Anthony Bailey knew he had to do something to help Amphitheater Middle School after it was vandalized in late October, causing such extensive damage that the library may not open until next February.
Fellow students were hurting, along with Prince Elementary students who share the middle school’s library, explained 11-year-old Anthony, a sixth-grader at the middle school, 315 E. Prince Road.
So, he talked to his grandmother, Rose Tederous, about baking and selling cookies. They baked peanut butter cookies — topped with Hershey’s Kisses — and sold them to neighbors, at soccer games and at a birthday party.
“Anthony is such an amazing, warm, compassionate young man. He always has been,” said his grandmother.
The young man also started a GoFundMe account and with cookie sales and the fundraising website, Anthony had raised $1,254 as of Monday. “I didn’t think I could raise so much money,” he said proudly. “I want to thank everyone who supported me.”
He was honored at a recent Amphitheater Middle School assembly for his work as some 800 students, faculty, staff and family cheered him on, said Assistant Principal Phil Tilicki. “The student reaction was fantastic. They were shocked when they heard how much he raised.”
Anthony received a Ben’s Bell certificate for demonstrating “kindness to the school.”
Overall since the vandalism, nearly $10,000 has been raised by the Tucson-area community for the Amphi Foundation, the charitable organization that supports Amphitheater Public Schools, said Amy Sharpe, a district spokeswoman.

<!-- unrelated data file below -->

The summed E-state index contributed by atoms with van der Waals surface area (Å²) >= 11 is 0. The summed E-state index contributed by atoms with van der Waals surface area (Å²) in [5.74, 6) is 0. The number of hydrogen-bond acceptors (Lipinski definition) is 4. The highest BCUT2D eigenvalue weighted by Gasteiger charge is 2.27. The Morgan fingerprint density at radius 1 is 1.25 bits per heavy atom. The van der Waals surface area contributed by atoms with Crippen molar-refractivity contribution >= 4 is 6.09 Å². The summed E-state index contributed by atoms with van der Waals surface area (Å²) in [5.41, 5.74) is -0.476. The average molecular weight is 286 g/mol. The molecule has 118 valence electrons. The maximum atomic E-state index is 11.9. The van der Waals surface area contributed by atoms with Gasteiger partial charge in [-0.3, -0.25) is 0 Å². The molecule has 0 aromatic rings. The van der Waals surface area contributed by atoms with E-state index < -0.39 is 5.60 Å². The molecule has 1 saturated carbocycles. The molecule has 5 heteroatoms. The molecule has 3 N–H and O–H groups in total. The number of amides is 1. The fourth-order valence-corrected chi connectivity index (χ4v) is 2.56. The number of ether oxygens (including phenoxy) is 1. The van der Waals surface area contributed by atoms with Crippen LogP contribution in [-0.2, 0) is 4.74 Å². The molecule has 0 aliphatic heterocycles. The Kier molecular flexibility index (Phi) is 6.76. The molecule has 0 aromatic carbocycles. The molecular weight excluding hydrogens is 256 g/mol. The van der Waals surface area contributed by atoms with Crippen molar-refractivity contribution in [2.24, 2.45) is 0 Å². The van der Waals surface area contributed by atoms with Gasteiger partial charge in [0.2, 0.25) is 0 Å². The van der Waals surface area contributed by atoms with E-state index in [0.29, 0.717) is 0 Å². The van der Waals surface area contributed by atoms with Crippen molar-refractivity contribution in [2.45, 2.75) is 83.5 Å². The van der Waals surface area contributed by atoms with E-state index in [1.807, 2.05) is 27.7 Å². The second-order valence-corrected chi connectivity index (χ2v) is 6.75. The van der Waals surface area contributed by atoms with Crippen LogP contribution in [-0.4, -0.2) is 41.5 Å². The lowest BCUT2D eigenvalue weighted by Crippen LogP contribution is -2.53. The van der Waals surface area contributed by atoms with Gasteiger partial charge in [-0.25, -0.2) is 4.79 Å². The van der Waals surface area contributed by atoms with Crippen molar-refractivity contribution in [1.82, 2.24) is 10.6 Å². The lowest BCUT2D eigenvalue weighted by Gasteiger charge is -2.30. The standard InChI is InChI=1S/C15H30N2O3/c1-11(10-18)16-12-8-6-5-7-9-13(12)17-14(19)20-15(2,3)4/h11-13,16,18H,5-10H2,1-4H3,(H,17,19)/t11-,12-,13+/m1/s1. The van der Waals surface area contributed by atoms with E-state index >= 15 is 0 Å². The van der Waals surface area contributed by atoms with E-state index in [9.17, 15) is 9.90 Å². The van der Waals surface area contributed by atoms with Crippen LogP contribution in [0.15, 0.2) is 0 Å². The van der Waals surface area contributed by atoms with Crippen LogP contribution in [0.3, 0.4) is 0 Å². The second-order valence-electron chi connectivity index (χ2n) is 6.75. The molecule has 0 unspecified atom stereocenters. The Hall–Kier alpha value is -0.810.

On Monday, members of the Tucson Police Officers Association, and detectives who made three arrests in the vandalism case, presented a $3,000 check to the foundation in the school’s patio. The funds also were raised through a GoFundMe account.
Businesses and community groups, including a Girl Scouts troop from Marana, are hosting fundraisers and collecting or buying books for the students. Friends of the Oro Valley Library donated $5,000 and Tucson Electric Power Co. is donating 19 computers for the lab, said Sharpe.
“The support has been amazing. People within and outside of our district are reaching out to help the kids,” she said. The damage caused by the vandals is covered by the district’s insurance, she said, but a damage estimate has not been released by the district. Initially, police said it was more than $200,000.
In the meantime, the students need books, computers and other technological teaching tools that were destroyed by a fire and heavy smoke damage in the library. Sharpe said the money raised by the community will be used to replace some of those items, including a large throw rug that the elementary students are asking for so they can sit on it during reading groups.
Three boys ages 12, 13 and 15 were arrested earlier this month and booked into the Pima County Juvenile Detention Center, each on suspicion of felony burglary, felony aggravated criminal damage and felony arson of an occupied structure, police said.
The vandalism, including broken windows, destruction of computers and other equipment, occurred Oct. 28-29. Four schools in the district were vandalized, but the most damage was at the middle and elementary schools.